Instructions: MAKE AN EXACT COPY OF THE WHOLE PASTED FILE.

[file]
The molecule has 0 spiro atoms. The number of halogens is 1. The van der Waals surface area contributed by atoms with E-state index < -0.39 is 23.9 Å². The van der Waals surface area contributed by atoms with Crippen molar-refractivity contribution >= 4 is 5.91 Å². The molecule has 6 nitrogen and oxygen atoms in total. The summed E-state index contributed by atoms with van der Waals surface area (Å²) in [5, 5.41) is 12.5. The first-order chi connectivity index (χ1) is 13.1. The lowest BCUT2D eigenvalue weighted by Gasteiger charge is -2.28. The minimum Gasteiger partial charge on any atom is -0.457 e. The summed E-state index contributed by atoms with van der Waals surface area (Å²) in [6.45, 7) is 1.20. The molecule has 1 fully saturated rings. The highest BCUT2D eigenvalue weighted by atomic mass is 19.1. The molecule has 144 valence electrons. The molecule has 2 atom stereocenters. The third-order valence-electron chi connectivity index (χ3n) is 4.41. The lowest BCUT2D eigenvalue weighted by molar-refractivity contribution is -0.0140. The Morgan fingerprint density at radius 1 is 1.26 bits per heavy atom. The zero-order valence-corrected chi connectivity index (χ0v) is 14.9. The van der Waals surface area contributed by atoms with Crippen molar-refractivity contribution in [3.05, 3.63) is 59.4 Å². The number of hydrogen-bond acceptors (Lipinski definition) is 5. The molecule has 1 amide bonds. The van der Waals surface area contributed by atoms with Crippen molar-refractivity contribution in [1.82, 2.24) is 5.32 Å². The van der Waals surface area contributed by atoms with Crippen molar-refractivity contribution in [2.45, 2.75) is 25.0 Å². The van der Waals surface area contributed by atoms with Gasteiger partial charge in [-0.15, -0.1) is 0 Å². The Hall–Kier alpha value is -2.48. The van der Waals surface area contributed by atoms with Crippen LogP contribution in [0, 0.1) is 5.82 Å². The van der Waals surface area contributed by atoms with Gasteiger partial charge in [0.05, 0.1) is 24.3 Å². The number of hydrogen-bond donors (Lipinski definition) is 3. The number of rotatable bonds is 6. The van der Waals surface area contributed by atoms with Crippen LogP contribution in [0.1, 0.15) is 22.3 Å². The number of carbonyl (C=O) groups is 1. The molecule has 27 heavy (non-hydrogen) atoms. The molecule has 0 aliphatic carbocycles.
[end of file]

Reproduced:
The molecule has 0 spiro atoms. The number of halogens is 1. The van der Waals surface area contributed by atoms with E-state index < -0.39 is 23.9 Å². The van der Waals surface area contributed by atoms with Crippen molar-refractivity contribution >= 4 is 5.91 Å². The molecule has 6 nitrogen and oxygen atoms in total. The summed E-state index contributed by atoms with van der Waals surface area (Å²) in [5, 5.41) is 12.5. The first-order chi connectivity index (χ1) is 13.1. The lowest BCUT2D eigenvalue weighted by Gasteiger charge is -2.28. The minimum Gasteiger partial charge on any atom is -0.457 e. The summed E-state index contributed by atoms with van der Waals surface area (Å²) in [6.45, 7) is 1.20. The molecule has 1 fully saturated rings. The highest BCUT2D eigenvalue weighted by atomic mass is 19.1. The molecule has 144 valence electrons. The molecule has 2 atom stereocenters. The third-order valence-electron chi connectivity index (χ3n) is 4.41. The lowest BCUT2D eigenvalue weighted by molar-refractivity contribution is -0.0140. The Morgan fingerprint density at radius 1 is 1.26 bits per heavy atom. The zero-order valence-corrected chi connectivity index (χ0v) is 14.9. The van der Waals surface area contributed by atoms with Crippen molar-refractivity contribution in [3.05, 3.63) is 59.4 Å². The number of hydrogen-bond acceptors (Lipinski definition) is 5. The molecule has 1 amide bonds. The van der Waals surface area contributed by atoms with Crippen molar-refractivity contribution in [1.82, 2.24) is 5.32 Å². The van der Waals surface area contributed by atoms with Crippen molar-refractivity contribution in [2.45, 2.75) is 25.0 Å². The van der Waals surface area contributed by atoms with Gasteiger partial charge in [-0.15, -0.1) is 0 Å². The Hall–Kier alpha value is -2.48. The van der Waals surface area contributed by atoms with Crippen LogP contribution in [0, 0.1) is 5.82 Å². The van der Waals surface area contributed by atoms with Gasteiger partial charge in [0.05, 0.1) is 24.3 Å². The number of hydrogen-bond donors (Lipinski definition) is 3. The number of rotatable bonds is 6. The van der Waals surface area contributed by atoms with Crippen LogP contribution in [0.1, 0.15) is 22.3 Å². The number of carbonyl (C=O) groups is 1. The molecule has 27 heavy (non-hydrogen) atoms. The molecule has 0 aliphatic carbocycles.